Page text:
Florida families may be interested in an opinion piece on how best to deal with child custody and visitation issues when parents separate. In an online article, a senior policy analyst with the Center for American Progress's poverty and prosperity program says that more reforms are needed in this area.
Many parents who are divorcing usually set up arrangements for child custody and support, but not all parents do this. Plus, some parents who share children never married. Since there was no need for a divorce, they may not make arrangements for their children. The analyst also noted that child custody and support arrangements are not common for black families, with only 48 percent of parents making arrangements for their children's welfare. Obtaining government benefits may require a child support agreement, but they generally do not address visitation arrangements.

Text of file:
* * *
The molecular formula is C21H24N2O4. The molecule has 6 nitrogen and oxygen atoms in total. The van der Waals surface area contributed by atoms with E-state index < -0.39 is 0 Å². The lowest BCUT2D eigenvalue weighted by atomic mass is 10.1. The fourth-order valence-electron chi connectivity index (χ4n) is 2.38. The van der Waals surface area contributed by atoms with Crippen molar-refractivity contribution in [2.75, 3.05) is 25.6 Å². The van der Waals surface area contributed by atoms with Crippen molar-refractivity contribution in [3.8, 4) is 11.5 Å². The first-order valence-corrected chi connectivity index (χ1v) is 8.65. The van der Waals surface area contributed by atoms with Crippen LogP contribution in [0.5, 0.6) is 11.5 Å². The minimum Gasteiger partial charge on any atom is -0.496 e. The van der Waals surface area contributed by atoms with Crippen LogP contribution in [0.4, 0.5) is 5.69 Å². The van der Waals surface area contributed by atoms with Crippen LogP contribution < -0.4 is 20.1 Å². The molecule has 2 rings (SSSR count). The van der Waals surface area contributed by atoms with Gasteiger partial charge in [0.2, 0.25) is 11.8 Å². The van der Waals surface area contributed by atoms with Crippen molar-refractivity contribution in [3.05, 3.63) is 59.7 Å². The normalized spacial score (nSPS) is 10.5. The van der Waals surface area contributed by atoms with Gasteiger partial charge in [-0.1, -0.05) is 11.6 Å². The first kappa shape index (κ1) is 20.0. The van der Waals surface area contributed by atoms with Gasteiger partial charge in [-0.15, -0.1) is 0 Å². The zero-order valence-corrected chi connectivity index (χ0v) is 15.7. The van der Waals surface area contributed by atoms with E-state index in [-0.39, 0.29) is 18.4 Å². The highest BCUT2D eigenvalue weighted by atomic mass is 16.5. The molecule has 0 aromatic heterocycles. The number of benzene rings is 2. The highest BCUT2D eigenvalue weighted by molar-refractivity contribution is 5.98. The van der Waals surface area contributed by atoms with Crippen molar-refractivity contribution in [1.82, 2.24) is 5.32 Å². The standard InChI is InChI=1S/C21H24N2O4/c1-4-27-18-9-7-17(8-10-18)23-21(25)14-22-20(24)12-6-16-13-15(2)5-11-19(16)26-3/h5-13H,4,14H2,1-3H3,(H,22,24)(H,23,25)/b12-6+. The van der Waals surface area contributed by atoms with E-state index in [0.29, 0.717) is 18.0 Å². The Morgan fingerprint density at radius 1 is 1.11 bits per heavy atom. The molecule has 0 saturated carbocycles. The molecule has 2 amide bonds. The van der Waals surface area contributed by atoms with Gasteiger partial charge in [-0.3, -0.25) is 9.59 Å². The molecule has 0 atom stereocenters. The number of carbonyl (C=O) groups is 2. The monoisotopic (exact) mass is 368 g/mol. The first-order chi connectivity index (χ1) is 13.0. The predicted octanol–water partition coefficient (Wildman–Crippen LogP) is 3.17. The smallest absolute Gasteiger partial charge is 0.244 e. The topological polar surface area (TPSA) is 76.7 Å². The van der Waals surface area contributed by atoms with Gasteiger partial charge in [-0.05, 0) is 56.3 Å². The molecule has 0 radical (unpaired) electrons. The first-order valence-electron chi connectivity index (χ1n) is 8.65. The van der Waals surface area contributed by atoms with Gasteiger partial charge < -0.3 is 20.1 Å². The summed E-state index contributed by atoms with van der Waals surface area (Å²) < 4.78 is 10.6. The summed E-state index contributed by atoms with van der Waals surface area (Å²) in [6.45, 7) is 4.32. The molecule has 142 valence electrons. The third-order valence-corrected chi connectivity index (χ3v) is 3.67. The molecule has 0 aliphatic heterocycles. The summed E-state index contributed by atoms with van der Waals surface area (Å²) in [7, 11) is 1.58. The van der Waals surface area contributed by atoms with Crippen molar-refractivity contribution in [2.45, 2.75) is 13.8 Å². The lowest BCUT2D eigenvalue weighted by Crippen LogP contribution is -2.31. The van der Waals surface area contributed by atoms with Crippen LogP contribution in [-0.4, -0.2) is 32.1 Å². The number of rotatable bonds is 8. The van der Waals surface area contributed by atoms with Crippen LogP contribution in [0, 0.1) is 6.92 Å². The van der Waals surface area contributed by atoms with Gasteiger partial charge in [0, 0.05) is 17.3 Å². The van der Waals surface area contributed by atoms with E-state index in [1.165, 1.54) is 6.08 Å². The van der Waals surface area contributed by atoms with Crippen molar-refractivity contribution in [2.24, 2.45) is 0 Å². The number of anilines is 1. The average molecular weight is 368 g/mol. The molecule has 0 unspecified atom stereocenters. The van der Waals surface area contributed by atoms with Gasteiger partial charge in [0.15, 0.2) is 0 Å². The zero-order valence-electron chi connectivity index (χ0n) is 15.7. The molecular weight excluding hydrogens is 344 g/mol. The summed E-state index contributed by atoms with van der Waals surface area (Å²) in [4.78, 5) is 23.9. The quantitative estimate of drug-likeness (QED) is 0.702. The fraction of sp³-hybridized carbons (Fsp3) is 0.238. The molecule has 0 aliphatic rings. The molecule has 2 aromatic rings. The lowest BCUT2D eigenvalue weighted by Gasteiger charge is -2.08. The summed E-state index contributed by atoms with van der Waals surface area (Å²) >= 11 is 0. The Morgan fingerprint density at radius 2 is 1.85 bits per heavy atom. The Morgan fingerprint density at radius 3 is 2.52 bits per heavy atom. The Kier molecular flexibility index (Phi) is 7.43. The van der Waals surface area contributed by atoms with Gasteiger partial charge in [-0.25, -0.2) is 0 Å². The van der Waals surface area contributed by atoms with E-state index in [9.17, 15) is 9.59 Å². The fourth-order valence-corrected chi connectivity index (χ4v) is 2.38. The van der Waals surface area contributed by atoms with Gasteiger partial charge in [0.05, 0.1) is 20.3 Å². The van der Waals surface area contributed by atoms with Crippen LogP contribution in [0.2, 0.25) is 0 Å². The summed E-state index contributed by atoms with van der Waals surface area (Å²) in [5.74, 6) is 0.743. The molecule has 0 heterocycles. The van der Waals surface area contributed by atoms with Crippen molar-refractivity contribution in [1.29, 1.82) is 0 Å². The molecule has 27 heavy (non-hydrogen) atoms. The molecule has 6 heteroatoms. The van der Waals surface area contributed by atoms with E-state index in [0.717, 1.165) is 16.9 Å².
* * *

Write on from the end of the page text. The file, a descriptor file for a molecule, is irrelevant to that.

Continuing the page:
Visitation and custody arrangements are especially important to low-income and black families, the analyst said, as children from these families are less likely to live with both parents. The Obama administration has proposed integrating visitation requirements into custody and support arrangements, but more reforms must take place before this can happen, she concluded.
Divorce is a traumatic event for both parents and their children. While Florida courts favor shared parenting duties, this may not always be possible or achieved in a cooperative spirit when it is. A child custody lawyer may be able to help parents work out an agreement for child support and determining which parent the child will spend the most time with.
Source: Washington Informer, "Putting the Spotlight on Family Law Legal Needs", Joy Moses, September 17, 2013